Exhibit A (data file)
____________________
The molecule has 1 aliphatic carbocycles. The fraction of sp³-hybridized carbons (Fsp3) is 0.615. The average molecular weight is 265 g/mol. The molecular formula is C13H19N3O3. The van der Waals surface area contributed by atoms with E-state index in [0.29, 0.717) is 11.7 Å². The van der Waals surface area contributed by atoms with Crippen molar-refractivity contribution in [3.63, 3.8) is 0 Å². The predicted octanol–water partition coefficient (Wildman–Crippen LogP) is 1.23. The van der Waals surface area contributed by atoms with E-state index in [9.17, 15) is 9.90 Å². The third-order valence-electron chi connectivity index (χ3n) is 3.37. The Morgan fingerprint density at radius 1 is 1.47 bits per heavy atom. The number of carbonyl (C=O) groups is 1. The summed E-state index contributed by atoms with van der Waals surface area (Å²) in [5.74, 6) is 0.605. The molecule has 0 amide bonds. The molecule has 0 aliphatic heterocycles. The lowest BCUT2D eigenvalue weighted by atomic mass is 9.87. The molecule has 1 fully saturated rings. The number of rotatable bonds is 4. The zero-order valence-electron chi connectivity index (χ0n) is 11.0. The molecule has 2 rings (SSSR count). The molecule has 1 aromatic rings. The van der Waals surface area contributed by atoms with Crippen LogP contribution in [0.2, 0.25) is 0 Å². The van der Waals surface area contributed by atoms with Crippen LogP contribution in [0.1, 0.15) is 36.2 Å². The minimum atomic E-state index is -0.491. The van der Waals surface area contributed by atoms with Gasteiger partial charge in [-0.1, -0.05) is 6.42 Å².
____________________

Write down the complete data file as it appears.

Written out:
The molecule has 1 aliphatic carbocycles. The fraction of sp³-hybridized carbons (Fsp3) is 0.615. The average molecular weight is 265 g/mol. The molecular formula is C13H19N3O3. The van der Waals surface area contributed by atoms with E-state index in [0.29, 0.717) is 11.7 Å². The van der Waals surface area contributed by atoms with Crippen molar-refractivity contribution in [3.63, 3.8) is 0 Å². The predicted octanol–water partition coefficient (Wildman–Crippen LogP) is 1.23. The van der Waals surface area contributed by atoms with E-state index in [9.17, 15) is 9.90 Å². The third-order valence-electron chi connectivity index (χ3n) is 3.37. The Morgan fingerprint density at radius 1 is 1.47 bits per heavy atom. The number of carbonyl (C=O) groups is 1. The summed E-state index contributed by atoms with van der Waals surface area (Å²) in [5.74, 6) is 0.605. The molecule has 0 amide bonds. The molecule has 0 aliphatic heterocycles. The lowest BCUT2D eigenvalue weighted by atomic mass is 9.87. The molecule has 1 fully saturated rings. The number of rotatable bonds is 4. The zero-order valence-electron chi connectivity index (χ0n) is 11.0. The molecule has 2 rings (SSSR count). The molecule has 1 aromatic rings. The van der Waals surface area contributed by atoms with Crippen LogP contribution in [0.2, 0.25) is 0 Å². The van der Waals surface area contributed by atoms with Crippen LogP contribution in [0.1, 0.15) is 36.2 Å². The minimum atomic E-state index is -0.491. The van der Waals surface area contributed by atoms with Gasteiger partial charge in [-0.1, -0.05) is 6.42 Å².